Dental implants — they're false teeth that look like real teeth. But that's about all the average person knows about them. Maybe you know a little more if your dentist has recommended you get implants, but before you actually have them inserted, it's nice to know even more facts. To that end, here are some weird but wonderful facts about dental implants.
They're made from titanium
Perhaps you've heard of titanium. It's a pretty notable metal because it is so strong. And that is one reason it is used to make dental implants. You really need the implants to be strong so they don't break or crack. But the other reason why titanium is used for implants has to do with how the body reacts to this metal — or more accurately, how the body doesn't react. Titanium is said to be non-bioreactive, which means your body's immune system and tissues won't respond to it as it would most other foreign substances. As such, you really don't have to worry about your body rejecting the dental implants.
They protect your other teeth
Why would you get a dental implant? The obvious reasons would be so that you can chew normally and so that you don't have to feel self-conscious when you smile. But actually, replacing your missing tooth with an implant will protect your other teeth, too. When you lose a tooth and the associated tooth root, the jaw bone in that area does not get stimulated as it should, and it starts to deteriorate. This can make the teeth next to that deteriorated piece of jaw bone less stable. Replacing the tooth with an implant keeps the jaw bone stimulated and strong, thereby keeping the neighboring teeth stable in the jaw.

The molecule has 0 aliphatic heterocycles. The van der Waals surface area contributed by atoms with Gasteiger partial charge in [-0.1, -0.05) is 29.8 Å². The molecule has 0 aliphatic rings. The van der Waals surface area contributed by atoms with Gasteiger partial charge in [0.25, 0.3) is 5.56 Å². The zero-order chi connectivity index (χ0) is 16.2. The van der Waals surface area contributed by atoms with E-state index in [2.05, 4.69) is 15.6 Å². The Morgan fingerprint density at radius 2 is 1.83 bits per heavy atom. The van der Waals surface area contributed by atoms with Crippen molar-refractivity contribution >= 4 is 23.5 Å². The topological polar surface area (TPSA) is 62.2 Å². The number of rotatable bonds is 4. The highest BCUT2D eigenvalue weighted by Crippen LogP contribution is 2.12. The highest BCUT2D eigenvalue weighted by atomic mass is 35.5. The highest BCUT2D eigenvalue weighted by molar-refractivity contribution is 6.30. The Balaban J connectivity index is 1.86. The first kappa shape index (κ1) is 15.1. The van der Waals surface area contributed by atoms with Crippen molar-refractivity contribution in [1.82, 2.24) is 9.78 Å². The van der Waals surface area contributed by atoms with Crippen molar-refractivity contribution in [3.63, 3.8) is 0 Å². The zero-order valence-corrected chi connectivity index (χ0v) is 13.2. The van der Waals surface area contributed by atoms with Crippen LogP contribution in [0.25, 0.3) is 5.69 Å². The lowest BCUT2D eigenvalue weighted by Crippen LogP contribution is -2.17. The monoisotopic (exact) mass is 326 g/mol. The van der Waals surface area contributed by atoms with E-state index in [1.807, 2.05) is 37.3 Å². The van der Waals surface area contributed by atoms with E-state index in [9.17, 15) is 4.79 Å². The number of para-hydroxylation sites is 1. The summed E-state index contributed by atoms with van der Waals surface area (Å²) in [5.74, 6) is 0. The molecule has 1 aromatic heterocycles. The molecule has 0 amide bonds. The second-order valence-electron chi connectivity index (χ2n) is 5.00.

The "root" part lasts forever
If you know someone who has had dental implants for a while, you may have heard them mention needing to have their implants replaced. But they were, more than likely, not referring to the actual part of the false tooth that is implanted in their jaw bone. That part really should last for the rest of your life. The only part that might need to be replaced eventually is the ceramic, crown portion of the tooth that you actually see. Luckily, having this part replaced is a rather simple, nearly pain-free procedure since your dentist can basically unscrew the old crown and screw a new one into place. Surgery is not needed!
With these weird and wonderful facts in mind, you should be better prepared for the adventure of getting dental implants put in place.Share
8 July 2021
Toddlers should see a dentist for the first time by the age of twelve months or by the time their first tooth comes in. But if you are a parent with toddlers anything like mine, the prospect of going to the dentist (let alone anywhere!) can be pretty intimidating. My kids were a handful growing up. They had tantrums any time we would have to sit in a waiting room, and they refused to get in the dentist's chair during their first few visits. So, I had to employ a professional to help me make the transition to finally getting them in that dental chair without all the screaming and crying. I know I'm not the only parent in this situation, so I decided to share the information I've learned with others who can use a little help. You can find all my advice right here on these pages!